Dr. Quentin Lee, a high school principal in Alabama, sings a song of hope and encouragement about life with COVID-19.
A special education teacher interviews a student to learn more about her academic strengths and weaknesses. The special education teacher introduces the idea of using the read-aloud accommodation in math.
Work develops self-confidence, independence, and self-discipline. A transition educator reflects on his role.
Clip from Dan Habib’s film, Garrett Shows: I’m in Charge, showing a student-led IEP meeting.
Clip from film, Untapped. It highlights an employer’s perspective on the benefits of hiring people with disabilities. Medtronics, in Arizona, is a Project SEARCH site.
Three BuzzFeed employees describe what is feels like to have ADHD, how they treat it, what they wish other people understood, and more.Also check out “17 Illustrations that are Incredibly Real for Anyone with ADHD,” also from BuzzFeed.
Stella Young was an Australian comedian and journalist who happened to go about her day in a wheelchair — a fact that doesn’t, she’d like to make clear, automatically turn her into a noble inspiration to all humanity.
Working with young adults who experience disabilities, the California Transition Alliance created a public service announcement about busting myths about people with disabilities.
Explicitly modeling the process of prioritizing tasks builds students’ ability to organize and manage their time.
A quick overview of executive function, your ability to organize and plan.
The South Dakotans you are about to meet live with disabilities. Each decided whether or not to disclose that disability, at school, work and in social settings. The decisions are highly personal, and while these people are willing to disclose, they respect those who choose differently.
College faculty from several states talk about their experience with college students with intellectual disability in their classrooms.
Jessica has a video channel with TONS of videos about ADHD. She calls it her ADHD toolbox — a place to keep all the research-based strategies she’s learned about having and living with ADHD. According to the New York Times, she had trouble organizing all the information she was learning, so she turned to YouTube. “Notebooks, no, I lose notebooks. YouTube. I won’t lose YouTube.” New York Times profile on Jessica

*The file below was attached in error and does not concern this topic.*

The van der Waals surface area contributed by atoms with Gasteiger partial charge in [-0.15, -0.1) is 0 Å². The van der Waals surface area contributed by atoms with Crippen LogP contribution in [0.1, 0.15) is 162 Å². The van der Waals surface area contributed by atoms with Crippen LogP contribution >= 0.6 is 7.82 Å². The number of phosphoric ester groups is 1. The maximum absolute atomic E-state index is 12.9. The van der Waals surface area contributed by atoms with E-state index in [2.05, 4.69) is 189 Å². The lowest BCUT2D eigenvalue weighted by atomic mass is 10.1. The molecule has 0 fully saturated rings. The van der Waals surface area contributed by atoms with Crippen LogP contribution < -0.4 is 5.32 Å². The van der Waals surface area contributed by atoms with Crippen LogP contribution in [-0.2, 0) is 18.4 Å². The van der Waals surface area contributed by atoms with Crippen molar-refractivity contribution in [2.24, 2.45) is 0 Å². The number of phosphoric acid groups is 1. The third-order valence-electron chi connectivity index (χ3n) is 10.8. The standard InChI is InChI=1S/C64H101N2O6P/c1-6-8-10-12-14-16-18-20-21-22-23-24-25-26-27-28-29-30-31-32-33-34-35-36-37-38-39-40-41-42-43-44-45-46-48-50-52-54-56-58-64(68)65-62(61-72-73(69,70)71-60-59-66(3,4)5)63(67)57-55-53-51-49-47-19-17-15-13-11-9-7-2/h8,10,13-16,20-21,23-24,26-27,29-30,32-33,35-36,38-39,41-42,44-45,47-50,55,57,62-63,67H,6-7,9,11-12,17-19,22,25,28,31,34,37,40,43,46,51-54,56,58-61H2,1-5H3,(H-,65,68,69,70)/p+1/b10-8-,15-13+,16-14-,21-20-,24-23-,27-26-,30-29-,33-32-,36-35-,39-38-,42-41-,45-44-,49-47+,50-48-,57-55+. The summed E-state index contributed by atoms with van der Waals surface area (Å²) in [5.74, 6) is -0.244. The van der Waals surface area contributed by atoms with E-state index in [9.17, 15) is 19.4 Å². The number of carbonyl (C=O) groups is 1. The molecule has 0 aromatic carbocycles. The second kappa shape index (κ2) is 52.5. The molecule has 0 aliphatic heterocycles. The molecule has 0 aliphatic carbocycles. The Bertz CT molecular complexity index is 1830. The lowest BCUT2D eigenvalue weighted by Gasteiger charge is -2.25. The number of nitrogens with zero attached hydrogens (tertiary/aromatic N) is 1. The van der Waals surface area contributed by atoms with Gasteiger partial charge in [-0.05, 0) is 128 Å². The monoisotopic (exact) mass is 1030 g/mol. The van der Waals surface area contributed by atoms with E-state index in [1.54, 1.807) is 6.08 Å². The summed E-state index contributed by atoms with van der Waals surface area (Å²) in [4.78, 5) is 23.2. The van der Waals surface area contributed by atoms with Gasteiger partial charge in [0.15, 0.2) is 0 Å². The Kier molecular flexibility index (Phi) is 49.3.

Doing small things right leads to doing big things right. Excerpt from a University of Texas at Austin commencement address by Naval Adm. William H. McRaven, ninth commander of U.S. Special Operations Command. Focus is on getting up, getting going, and never giving up.
Salif Mahamane, a doctoral student at Utah State University, mixes personal experience with scientific evidence about the silver lining of ADHD. He draws on research findings and evolutionary theory to reframe ADHD and look at the tools it offers in today’s world, like natural brainstorming ability and resiliency.
Young adults David and Lindsey are in love — and each has autism.
A public service announcement that features nine real people with disabilities. Rather than be defined by disability, these individuals are the sum of their many life roles — which includes working in jobs they love.
Preview of a film from Dan Habib that explores how the segregation of people with intellectual disabilities became the norm, why this segregation is slowly being dismantled, and how some people with intellectual disabilities are blazing a bold new path.
At the time of this video, Natalie was a college senior with autism, living on campus, and a member of a sorority. Prior to graduating, she completed a summer internship in California, did volunteer work, and participated in service learning projects.